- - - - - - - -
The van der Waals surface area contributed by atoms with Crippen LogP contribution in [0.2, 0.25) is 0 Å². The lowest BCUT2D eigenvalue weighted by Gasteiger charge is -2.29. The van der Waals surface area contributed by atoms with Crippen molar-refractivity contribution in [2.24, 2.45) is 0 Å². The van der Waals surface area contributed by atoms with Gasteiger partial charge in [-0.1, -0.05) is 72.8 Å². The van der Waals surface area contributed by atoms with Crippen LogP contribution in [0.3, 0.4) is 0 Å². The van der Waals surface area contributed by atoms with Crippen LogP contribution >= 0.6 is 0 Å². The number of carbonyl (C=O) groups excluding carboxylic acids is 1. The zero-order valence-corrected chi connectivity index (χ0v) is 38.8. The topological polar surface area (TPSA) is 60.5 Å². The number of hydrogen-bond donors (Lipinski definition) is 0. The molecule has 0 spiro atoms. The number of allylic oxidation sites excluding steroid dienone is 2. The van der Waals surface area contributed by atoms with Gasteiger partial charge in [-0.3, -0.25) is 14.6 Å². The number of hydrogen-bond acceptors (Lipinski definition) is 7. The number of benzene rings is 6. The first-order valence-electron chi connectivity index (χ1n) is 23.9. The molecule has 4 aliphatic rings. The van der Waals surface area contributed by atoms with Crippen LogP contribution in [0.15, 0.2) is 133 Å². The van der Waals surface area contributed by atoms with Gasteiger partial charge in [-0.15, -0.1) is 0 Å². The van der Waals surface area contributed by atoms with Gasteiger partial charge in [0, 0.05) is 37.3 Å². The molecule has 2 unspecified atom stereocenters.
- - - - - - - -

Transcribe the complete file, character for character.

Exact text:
The van der Waals surface area contributed by atoms with Crippen LogP contribution in [0.2, 0.25) is 0 Å². The lowest BCUT2D eigenvalue weighted by Gasteiger charge is -2.29. The van der Waals surface area contributed by atoms with Crippen molar-refractivity contribution in [2.24, 2.45) is 0 Å². The van der Waals surface area contributed by atoms with Gasteiger partial charge in [-0.1, -0.05) is 72.8 Å². The van der Waals surface area contributed by atoms with Crippen LogP contribution in [0.3, 0.4) is 0 Å². The van der Waals surface area contributed by atoms with Crippen LogP contribution >= 0.6 is 0 Å². The number of carbonyl (C=O) groups excluding carboxylic acids is 1. The zero-order valence-corrected chi connectivity index (χ0v) is 38.8. The topological polar surface area (TPSA) is 60.5 Å². The number of hydrogen-bond donors (Lipinski definition) is 0. The molecule has 0 spiro atoms. The number of allylic oxidation sites excluding steroid dienone is 2. The van der Waals surface area contributed by atoms with Gasteiger partial charge in [-0.3, -0.25) is 14.6 Å². The number of hydrogen-bond acceptors (Lipinski definition) is 7. The number of benzene rings is 6. The first-order valence-electron chi connectivity index (χ1n) is 23.9. The molecule has 4 aliphatic rings. The van der Waals surface area contributed by atoms with Crippen LogP contribution in [0.15, 0.2) is 133 Å². The van der Waals surface area contributed by atoms with Gasteiger partial charge in [-0.15, -0.1) is 0 Å². The van der Waals surface area contributed by atoms with Gasteiger partial charge in [0, 0.05) is 37.3 Å². The molecule has 2 unspecified atom stereocenters.